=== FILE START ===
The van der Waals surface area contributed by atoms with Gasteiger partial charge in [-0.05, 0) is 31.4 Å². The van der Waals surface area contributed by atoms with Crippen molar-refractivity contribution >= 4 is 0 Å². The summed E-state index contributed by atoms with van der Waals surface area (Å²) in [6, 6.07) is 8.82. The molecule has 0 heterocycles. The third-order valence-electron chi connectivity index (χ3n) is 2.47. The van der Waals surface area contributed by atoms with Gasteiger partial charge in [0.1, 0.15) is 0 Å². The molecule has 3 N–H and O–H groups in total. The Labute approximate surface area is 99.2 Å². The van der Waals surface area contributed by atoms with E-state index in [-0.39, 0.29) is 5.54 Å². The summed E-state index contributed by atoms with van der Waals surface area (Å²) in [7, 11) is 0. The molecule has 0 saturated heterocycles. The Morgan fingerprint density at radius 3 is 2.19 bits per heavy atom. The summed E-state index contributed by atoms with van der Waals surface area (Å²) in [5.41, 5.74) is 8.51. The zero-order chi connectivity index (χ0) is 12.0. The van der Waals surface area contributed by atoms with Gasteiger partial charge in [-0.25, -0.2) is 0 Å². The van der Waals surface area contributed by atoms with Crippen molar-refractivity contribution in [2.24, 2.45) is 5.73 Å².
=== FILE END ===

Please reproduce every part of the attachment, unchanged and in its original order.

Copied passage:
The van der Waals surface area contributed by atoms with Gasteiger partial charge in [-0.05, 0) is 31.4 Å². The van der Waals surface area contributed by atoms with Crippen molar-refractivity contribution >= 4 is 0 Å². The summed E-state index contributed by atoms with van der Waals surface area (Å²) in [6, 6.07) is 8.82. The molecule has 0 heterocycles. The third-order valence-electron chi connectivity index (χ3n) is 2.47. The van der Waals surface area contributed by atoms with Gasteiger partial charge in [0.1, 0.15) is 0 Å². The molecule has 3 N–H and O–H groups in total. The Labute approximate surface area is 99.2 Å². The van der Waals surface area contributed by atoms with E-state index in [-0.39, 0.29) is 5.54 Å². The summed E-state index contributed by atoms with van der Waals surface area (Å²) in [7, 11) is 0. The molecule has 0 saturated heterocycles. The Morgan fingerprint density at radius 3 is 2.19 bits per heavy atom. The summed E-state index contributed by atoms with van der Waals surface area (Å²) in [5.41, 5.74) is 8.51. The zero-order chi connectivity index (χ0) is 12.0. The van der Waals surface area contributed by atoms with Gasteiger partial charge in [-0.25, -0.2) is 0 Å². The van der Waals surface area contributed by atoms with Crippen molar-refractivity contribution in [2.24, 2.45) is 5.73 Å².